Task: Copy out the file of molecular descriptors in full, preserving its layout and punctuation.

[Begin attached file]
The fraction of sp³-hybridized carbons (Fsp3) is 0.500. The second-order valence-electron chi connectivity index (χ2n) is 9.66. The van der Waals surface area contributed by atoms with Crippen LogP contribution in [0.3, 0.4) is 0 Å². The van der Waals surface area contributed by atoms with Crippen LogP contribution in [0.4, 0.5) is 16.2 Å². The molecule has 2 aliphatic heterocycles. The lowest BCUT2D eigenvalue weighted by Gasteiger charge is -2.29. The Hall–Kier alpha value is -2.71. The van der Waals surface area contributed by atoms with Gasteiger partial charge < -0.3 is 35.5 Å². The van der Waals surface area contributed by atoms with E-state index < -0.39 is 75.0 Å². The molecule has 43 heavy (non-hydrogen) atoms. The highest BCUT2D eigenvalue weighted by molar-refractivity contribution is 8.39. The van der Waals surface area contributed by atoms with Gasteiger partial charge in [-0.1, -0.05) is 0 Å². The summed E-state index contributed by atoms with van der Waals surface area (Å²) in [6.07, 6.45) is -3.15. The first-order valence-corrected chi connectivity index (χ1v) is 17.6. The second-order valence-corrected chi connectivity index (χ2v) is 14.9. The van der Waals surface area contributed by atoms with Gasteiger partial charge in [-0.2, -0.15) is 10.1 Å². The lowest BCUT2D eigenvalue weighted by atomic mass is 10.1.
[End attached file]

The fraction of sp³-hybridized carbons (Fsp3) is 0.500. The second-order valence-electron chi connectivity index (χ2n) is 9.66. The van der Waals surface area contributed by atoms with Crippen LogP contribution in [0.3, 0.4) is 0 Å². The van der Waals surface area contributed by atoms with Crippen LogP contribution in [0.4, 0.5) is 16.2 Å². The molecule has 2 aliphatic heterocycles. The lowest BCUT2D eigenvalue weighted by Gasteiger charge is -2.29. The Hall–Kier alpha value is -2.71. The van der Waals surface area contributed by atoms with Gasteiger partial charge < -0.3 is 35.5 Å². The van der Waals surface area contributed by atoms with E-state index < -0.39 is 75.0 Å². The molecule has 43 heavy (non-hydrogen) atoms. The highest BCUT2D eigenvalue weighted by molar-refractivity contribution is 8.39. The van der Waals surface area contributed by atoms with Gasteiger partial charge in [-0.1, -0.05) is 0 Å². The summed E-state index contributed by atoms with van der Waals surface area (Å²) in [6.07, 6.45) is -3.15. The first-order valence-corrected chi connectivity index (χ1v) is 17.6. The second-order valence-corrected chi connectivity index (χ2v) is 14.9. The van der Waals surface area contributed by atoms with Gasteiger partial charge in [-0.2, -0.15) is 10.1 Å². The lowest BCUT2D eigenvalue weighted by atomic mass is 10.1.